Baltic Seaweed Biosafety
Sustainable blue economy – and blue bioeconomy – is the recently defined strategic direction of development for the seas and oceans of the European Union. Baltic Sea is not an exception, and considering the continuously decreasing fish stocks, it is quite obvious that traditional use of marine resources needs a sustainable lifting. The cultivation of low trophic species, like local mussels and seaweeds present untapped opportunities in the Baltic Sea area. In addition to biomass production, these organisms would counteract eutrophication by either taking up inorganic nutrients (seaweed) or removing plankton (mussels). Eutrophication is a serious environmental problem in the Baltic Sea and the removal of excessive nutrients by low trophic level cultivation protect against biodiversity loss and oxygen deficiency.
During the last ten years, the issues of mussel cultivation in the Baltic Sea have been tackled in more than 20 national and regional research projects, while seaweeds have received much less attention. However, projects like GRASS (Interreg BSR), FucoSan (Interreg DE-DK), TANG.NU (VILLUM/VELUX FOUNDATION), Seafarm (SE FORMAS), and SUSKULT (NCM) have recently contributed to various aspects of growing seaweeds and algae sustainably, but further steps are necessary to lift the cultivation of marine plants from an experimental to an industrial level. With this project we aim to tackle the most important issues to facilitate the development, addressing environmental safety – as we cannot afford to add one more stressor upon already degraded “environmental status” of the Baltic Sea.
AIM OF THE PROJECT:
BalticSeaSafe project aims for creating a well justified guidance, resulting in recommendations and position papers on environmental monitoring and license conditions for cultivation of seaweed in the Baltic Sea with regard to environmental safety. The work is building on the work of Baltic GRASS project and its recommendation for future actions.
BalticSeaSafe will raise awareness on environmental benefits and risks of algae cultivation in the Baltic Sea region, especially in matters of biohazard. In the last 10 years, Baltic Sea Region actors incl. politicians, authorities, entrepreneurs, consumers are very much preoccupied with eutrophication and future measures to improve environmental status of the Baltic Sea. Although seaweed has a very green and safe image, it is important to secure that the assumptions are valid and build on fact-checked decision making. In the next 5 years, direction of the search will develop expectations and a vision for algae sector in the region and thereby bullet-proofing algae benefits, incl. at scale, is an important milestone on the way to the market.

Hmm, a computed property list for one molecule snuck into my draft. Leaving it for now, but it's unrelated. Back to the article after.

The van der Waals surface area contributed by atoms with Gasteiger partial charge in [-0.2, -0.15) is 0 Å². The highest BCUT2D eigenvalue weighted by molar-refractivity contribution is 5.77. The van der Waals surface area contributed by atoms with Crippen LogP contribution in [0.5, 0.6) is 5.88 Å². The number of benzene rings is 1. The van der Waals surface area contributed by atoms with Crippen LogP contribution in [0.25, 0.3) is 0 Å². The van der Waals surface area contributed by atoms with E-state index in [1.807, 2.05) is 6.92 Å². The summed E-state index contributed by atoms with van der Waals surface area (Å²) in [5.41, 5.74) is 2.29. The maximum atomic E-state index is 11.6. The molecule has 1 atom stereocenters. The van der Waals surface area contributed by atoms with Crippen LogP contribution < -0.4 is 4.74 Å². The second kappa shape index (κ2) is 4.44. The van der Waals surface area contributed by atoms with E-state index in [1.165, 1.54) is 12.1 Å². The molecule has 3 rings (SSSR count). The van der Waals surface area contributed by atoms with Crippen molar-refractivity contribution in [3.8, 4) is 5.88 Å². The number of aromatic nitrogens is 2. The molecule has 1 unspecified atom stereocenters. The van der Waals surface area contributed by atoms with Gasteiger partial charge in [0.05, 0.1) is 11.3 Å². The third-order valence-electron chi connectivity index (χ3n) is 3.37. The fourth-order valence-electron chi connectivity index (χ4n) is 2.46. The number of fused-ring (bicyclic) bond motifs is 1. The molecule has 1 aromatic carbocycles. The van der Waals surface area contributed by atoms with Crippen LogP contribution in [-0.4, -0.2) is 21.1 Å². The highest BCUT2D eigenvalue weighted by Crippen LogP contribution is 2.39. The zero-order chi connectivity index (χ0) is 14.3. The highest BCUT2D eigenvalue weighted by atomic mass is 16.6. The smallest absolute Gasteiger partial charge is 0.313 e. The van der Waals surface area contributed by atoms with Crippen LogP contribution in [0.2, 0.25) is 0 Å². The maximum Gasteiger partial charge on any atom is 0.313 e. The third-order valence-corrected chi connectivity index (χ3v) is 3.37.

BalticSeaSafe will also build capacities among policy makers in suggesting a fair unified and coherent licensing regulation reflecting the real risks and also industry’s needs. Currently, licensing for setting up new farms is an important barrier for algae investors and entrepreneurs. A new standardised licensing process can effectively unlock investments in algae, by including algae in the maritime spatial plans and allocating areas suitable for algae farming, and also develop a process that is robust, fair, functional and effective.
BalticSeaSafe is a consortium of 3 project partners, including SUBMARINER Network and its members.
Efthalia Arvaniti, Team Lead Aquatic Value Chains